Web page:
365 And Doing Fine: An Artist Reflects #4

I went straight from the highs and lows of Goodnight Desdemona (Good Morning Juliet) to the set of Edgar, a Crave Super Écran series about “a formidable investigator, with an extraordinary sense of observation. With his unconventional methods, sharp instincts and unique logic, he will succeed in proving the guilt of the suspects every time!” Spoiler alert: his name is Edgar.

This is a story I tell my friends.

My character was a new rap star who (likes drugs…) finds herself in the middle of her friend’s murder. My audition was at 9am sharp on a Friday morning. Being typical Joanne (aka not a “homework” kind of actress), I decided to wait until Thursday night to read through the email and double check that I didn’t receive anything to memorize. But what do you know – attached right at the bottom of the email was 4 pages of a script that I’ve had for a week. Whoops. To solve this conundrum I did what anyone would do; I freaked out, read the email over and over again to make sure I wasn’t missing anything else, and then memorized the crap out of those sides so I was ready for my audition.

I walked in that morning feeling surprisingly confident. I was asked if the sides went well. “Yes, I got them right away!” (Ah, the perks of lying for a living.)

“That’s great! How was learning the rap?”

“…I’m sorry. What?”

“The rap. We sent you a rap.”


Right about now, I’m thinking a bad word. That starts with the letter F. What proceeded was my worst nightmare: being handed a piece of paper with English AND FRENCH WORDS that were divided into lines and told to “just freestyle it”. And I did. 8 times.

I’m begging you, internet. Please don’t drum up these videos. They’re bad. So bad that they had to write me a new rap because I couldn’t do the one from the audition. (But apparently not so bad that I didn’t get the role… I’m wondering if I was the only one that showed up for it, though.) Seriously, I have to give so much thanks to the entire Edgar team for making me look my best while speaking my third language and rapping. (Also for giving me unlimited breakfast options. You want to hear a diva problem: I texted my friend Chantal asking if the pancakes with maple syrup, sausages, a fruit cup and orange juice was asking for too much or too little, and then after freaking out that I was being unreasonable for ordering breakfast, I made her translate my order into French.)

An interesting observation I took with me as I walked onto the Edgar set in February of 2020 was that I had been on Casting Workbook, a casting resource for all the English productions in Canada, for over a year. While I’d been on audition after audition, I didn’t book any roles. But on my very first audition for French media I managed to land a Crave series. The audition process was also vastly different. In English media I was reading for bit parts, aka the “ethnic roles” where I’d have one line as a nurse, or a server, or something similar. In the audition for Edgar, they wanted to see me read for a small guest role – one that placed me in a more powerful position than the typical one-liner, if that, that I was usually offered to read for. Was there something going on here?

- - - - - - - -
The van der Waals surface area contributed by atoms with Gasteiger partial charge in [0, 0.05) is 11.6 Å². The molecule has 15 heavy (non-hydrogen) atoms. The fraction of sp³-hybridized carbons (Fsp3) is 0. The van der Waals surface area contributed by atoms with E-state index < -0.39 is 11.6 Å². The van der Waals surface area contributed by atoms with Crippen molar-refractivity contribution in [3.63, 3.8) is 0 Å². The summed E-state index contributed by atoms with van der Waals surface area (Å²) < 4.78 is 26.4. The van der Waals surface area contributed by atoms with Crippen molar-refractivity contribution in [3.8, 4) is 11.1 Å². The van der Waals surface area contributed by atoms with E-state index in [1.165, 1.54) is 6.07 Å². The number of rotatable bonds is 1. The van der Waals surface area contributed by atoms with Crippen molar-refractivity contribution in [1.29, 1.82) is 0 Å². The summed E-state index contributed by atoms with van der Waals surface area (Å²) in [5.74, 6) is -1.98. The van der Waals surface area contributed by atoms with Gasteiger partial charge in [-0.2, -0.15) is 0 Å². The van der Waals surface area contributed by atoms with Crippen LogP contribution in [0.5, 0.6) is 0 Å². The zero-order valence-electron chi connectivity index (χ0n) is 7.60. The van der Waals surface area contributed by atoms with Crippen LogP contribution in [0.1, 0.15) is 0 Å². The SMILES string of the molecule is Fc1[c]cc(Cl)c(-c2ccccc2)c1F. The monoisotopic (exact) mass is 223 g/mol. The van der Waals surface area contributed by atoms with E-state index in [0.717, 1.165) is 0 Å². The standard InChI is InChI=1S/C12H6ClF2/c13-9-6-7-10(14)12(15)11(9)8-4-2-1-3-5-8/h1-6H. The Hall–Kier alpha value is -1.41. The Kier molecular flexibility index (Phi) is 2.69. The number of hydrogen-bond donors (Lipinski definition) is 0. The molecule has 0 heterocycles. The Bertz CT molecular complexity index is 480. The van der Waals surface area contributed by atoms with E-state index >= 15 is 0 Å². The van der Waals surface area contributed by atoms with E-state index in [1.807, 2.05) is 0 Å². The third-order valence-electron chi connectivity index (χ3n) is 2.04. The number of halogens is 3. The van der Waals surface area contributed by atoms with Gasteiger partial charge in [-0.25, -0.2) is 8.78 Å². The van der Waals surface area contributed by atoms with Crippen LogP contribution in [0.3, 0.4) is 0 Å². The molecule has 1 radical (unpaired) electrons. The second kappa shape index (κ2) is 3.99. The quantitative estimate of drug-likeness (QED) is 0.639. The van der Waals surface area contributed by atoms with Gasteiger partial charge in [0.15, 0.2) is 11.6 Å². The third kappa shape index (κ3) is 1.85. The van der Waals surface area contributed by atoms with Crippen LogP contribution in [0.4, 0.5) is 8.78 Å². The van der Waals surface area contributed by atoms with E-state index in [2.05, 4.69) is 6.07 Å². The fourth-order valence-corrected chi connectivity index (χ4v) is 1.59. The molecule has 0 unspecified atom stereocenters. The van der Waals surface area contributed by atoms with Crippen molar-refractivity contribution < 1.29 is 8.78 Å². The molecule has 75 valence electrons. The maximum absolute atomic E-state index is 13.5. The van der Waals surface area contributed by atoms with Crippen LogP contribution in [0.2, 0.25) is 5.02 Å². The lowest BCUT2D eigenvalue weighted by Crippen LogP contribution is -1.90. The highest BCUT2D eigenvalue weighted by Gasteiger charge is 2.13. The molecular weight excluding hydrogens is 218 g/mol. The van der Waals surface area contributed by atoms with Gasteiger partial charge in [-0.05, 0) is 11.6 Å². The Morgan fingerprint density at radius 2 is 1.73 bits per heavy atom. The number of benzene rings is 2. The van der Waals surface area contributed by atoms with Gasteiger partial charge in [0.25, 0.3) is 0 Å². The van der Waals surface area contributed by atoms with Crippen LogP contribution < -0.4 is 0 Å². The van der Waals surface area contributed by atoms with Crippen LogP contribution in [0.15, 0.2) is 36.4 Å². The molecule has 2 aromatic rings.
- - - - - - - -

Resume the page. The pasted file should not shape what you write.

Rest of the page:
Can you name any famous Asian actors, other than Lucy Liu and the cast of Crazy Rich Asians? English mainstream media isn’t a landscape I have a good probability of succeeding in, just by the odds of being Asian alone. And I was frustrated in noticing that talent didn’t seem to have a big hand in it: movies and TV are all about how you look, and I don’t have what they’re looking for. (Read: the ability to be tall, lean and Caucasian.)

I ended my two-day stint on Edgar with a few things: a bloated paycheck, the memory of my first ever trailer, and fuel added to the fire. The Edgar set was a unique experience because we didn’t have time to slog over getting the perfect take, so everyone needed to be at their best at all times. We had to make quick decisions. A new, less backbreaking way to film was demonstrated for me. I was so excited to keep auditioning for French television and landing more roles, all while being aware that the English landscape wasn’t working for me for reasons beyond my control (this is speculation, but also not). I was also excited to keep exploring my Franco-Manitoban side at the National Theatre School in March.

Can anyone guess how that went? The school shut down two days before I was supposed to be there. And now getting to what I promised Ardith and TPM: how I navigated through an industry built around people gathering, during a ducking pandemic. (And I don’t mean duck.)


Learn More from Joanne in this CBC article ” Is Beauty Skin Deep? Filipina-Canadian Filmmaker explores skin shadeism within her culture” 

You may also like...